Commentary

Venice Festival: What Do Clients Want?

VENICE--What do clients want? Everything. And a lot of it.

One of the more anticipated discussions -- the Global Client Debate -- of the Venice Festival of Media brought some interesting insights and calls for change from media practitioners sitting in the enclosed auditorium of the Palazzo del Cinema.

First, one caveat; it really wasn't a discussion. The discussion part was cut off because of time-management problems. But it was a wake-up call that inspired thought and retrospection.

Laura Klauberg of Unilever was first to take the stage, demonstrating through well-recognized work (Dove's "Real Women" campaign) why Unilever earned the title of Digital Marketer of the Year (Ad Age). Laura stressed the importance of taking risks and acceptance of failure. Not everyone can "hit a home run first time at bat," she said. The takeaway for me is that baby steps are, well, for babies. Let's take some aggressive leaps with eyes wide open, acknowledge that to change the game is as much about taking risks, as it is re-writing the rules.

Bernhard Glock of P&G took on the voice of social responsibility, sharing with us Tide's "Loads of Love" campaign. It was both a moving and awakening tribute to the human spirit and corporate responsibility. And while we in the audience have the privilege to be here in beautiful Venice drinking in the views of the Grand Canal, there are others who are inspired just to have clean water.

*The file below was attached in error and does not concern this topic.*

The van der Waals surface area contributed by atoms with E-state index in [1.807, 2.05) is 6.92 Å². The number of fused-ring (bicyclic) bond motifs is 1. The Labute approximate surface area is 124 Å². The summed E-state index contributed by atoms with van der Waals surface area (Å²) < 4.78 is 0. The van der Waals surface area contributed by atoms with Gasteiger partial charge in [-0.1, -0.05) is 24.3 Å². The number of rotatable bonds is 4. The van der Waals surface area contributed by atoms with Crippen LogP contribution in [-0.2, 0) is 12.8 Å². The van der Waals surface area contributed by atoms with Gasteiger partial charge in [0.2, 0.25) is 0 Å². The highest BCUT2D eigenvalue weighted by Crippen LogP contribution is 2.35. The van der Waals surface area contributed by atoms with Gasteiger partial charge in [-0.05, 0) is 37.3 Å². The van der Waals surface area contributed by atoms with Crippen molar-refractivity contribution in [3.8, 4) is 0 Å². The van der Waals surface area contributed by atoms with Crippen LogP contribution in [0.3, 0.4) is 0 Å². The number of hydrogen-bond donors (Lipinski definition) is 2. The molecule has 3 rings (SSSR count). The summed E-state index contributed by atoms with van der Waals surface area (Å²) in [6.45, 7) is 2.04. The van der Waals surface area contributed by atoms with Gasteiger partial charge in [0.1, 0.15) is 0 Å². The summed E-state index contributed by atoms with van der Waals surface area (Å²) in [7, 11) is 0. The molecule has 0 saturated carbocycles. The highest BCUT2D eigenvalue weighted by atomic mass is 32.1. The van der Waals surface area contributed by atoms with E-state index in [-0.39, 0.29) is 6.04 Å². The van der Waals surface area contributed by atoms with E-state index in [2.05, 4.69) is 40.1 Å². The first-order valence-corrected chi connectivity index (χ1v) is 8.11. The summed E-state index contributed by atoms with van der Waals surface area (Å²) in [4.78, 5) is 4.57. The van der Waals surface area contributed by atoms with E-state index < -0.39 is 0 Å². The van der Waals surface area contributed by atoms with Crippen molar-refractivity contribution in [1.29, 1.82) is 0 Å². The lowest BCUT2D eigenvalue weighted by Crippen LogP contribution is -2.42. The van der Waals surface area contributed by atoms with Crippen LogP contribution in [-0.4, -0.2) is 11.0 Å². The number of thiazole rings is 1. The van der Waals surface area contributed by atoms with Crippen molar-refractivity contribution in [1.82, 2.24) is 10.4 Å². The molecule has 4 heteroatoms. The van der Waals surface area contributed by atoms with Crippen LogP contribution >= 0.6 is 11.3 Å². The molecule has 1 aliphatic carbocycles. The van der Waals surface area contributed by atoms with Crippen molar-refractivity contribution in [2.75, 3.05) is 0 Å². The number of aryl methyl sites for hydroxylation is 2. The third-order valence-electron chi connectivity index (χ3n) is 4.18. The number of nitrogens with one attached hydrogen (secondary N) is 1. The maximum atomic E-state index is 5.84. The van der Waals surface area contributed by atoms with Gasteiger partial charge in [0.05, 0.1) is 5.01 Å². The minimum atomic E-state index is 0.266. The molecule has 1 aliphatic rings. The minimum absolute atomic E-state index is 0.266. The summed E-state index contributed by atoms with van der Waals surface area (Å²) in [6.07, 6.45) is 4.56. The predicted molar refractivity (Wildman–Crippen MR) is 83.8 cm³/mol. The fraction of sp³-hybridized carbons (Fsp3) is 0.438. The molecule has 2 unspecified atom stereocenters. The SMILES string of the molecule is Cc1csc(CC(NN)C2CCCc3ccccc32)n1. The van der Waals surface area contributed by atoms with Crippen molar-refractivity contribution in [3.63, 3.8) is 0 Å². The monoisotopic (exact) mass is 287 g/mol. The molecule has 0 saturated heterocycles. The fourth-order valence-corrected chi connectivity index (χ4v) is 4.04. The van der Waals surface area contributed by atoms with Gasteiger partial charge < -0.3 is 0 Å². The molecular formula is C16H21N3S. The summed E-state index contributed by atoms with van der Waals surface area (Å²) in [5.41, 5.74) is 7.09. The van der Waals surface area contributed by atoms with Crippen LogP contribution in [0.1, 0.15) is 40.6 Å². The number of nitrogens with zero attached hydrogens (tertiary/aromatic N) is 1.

With a quick gear change, he also dropped a word of caution: If you can't contribute to the overall marketing communications process that is both valuable and collaborative, "you won't be invited back", said Glock. These words thundered through my mind over and over. Media professionals fought for years for a seat at the boardroom table.

Now that we have the invitation, are we consistently providing value and actively leading the discussions that earned us this seat? Or are we just keeping it warm for the next contender who is more hungry? My belief: stay hungry. It's just as powerful a motivator as the possibility of not getting the second invitation. And this is a risk we don't want to take.

Closing out the "debate" was Pio Schunker of the Coca-Cola Co. and Sital Banerjee of Philips. First, Pio opened with the Coke Zero product launch case study. (If you haven't seen the commercials, do. It provides a rare lens into Coke's corporate culture and is more telling than any annual report.)

He also used an analogy that I will borrow: "matching luggage" referring to marketing plans where the same creative product is simply repackaged for multiple media outlets. Just because the marketing message lives in multiple outlets, doesn't make it integrated. "Matching" yes, but not integrated. And finally, Sital called for agencies to sufficiently train young media folks to understand basics of the craft. Not having these basics is a "criminal offense."

It boils down to leadership. To lead is to take risks. To lead is to inspire and innovate. To lead is to listen and make decisions unapologetically. And clients look to their partners to do this. That's what clients want, everything. They demand it, and deserve it. For the media professional who's sitting in that seat: hold 'em to it, protect it, own it.

To do anything less is suicide.

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